Do you know how to crochet or knit, and love to do it? Have an eye for detail and enjoy solving problems? You can make anywhere from $30 to $150 as a test knitter or crocheter—that’s when designers and yarn companies pay you to make sure their patterns are on point.
Here’s how to get stitching--and stitch your way to making big money!
Start creating. Set up an account at sites like Ravelry.com and Crochetville.com, where you can find forums that connect designers and pattern testers. “If you’re just starting out, consider offering your services for free,” recommends Mary Jane Hall, Positively Crochet blogger and author of several crochet books. In addition to getting the experience you need, you’ll often get the yarn and the pattern for free and sometimes get to keep the finished product. Also smart: If you have a favorite yarn store, tell them you’re interested in pattern testing. They may know some local designers they can put you in touch with.
Show your stuff. Post photos of your stitched creations—a few simple designs and two or three more complicated ones will do—on your Ravelry or Crochetville site and on your social media, too. Hall says companies like to see the type of work a potential tester does before giving them an assignment.
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Find your speediest technique! The faster you can knit or crochet, the more you’ll earn. To rev his process, test knitter Keith Ryder checks the pattern up front: “Before I even cast on, I do a thorough proofread of the pattern and then do a tech edit, verifying that the stitch count isn’t off from row to row and so on. By the time I have yarn and needles in my hand, I’m working from a pattern I can feel reasonably sure will work!”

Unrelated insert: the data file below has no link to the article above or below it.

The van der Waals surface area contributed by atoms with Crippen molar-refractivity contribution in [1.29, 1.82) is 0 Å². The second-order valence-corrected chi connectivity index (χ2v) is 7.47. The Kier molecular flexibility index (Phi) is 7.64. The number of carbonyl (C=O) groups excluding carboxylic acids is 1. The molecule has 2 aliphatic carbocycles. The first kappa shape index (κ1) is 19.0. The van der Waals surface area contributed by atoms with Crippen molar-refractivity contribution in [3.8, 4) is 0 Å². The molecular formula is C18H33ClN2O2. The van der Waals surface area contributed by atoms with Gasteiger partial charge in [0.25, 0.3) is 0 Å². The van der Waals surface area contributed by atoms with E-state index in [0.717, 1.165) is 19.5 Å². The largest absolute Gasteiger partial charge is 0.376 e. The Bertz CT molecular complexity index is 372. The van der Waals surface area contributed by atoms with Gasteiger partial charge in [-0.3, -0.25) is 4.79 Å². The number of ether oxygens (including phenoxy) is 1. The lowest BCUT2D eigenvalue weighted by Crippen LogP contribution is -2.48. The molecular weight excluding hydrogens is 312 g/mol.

Be willing to redo! A test pattern has to be perfect, says Laura Lough, co-owner of yarn company The Unique Sheep. So if a designer finds an error in your work, you may have to go back and redo. And it’s important for crafters not to take it personally. "You need to be okay with our saying, ‘Oh, you didn’t do that exactly right,’"says Lough.
Put yourself at the top of the list. Designers have hard deadlines—Hall, for example, has print deadlines for her crochet books; others post patterns on their blogs; and yarn companies like Lough’s have club members waiting for patterns. So you’ll get kudos (and repeat gigs) for getting your work in a day or two ahead of time. And be sure to work to your strengths: Love knitting with silky or lace-weight yarn? Prefer a thick gauge? Can’t handle bulky weight because of arthritic hands? Let a designer know your preferences. It’ll help you land gigs you enjoy—which helps you work faster!
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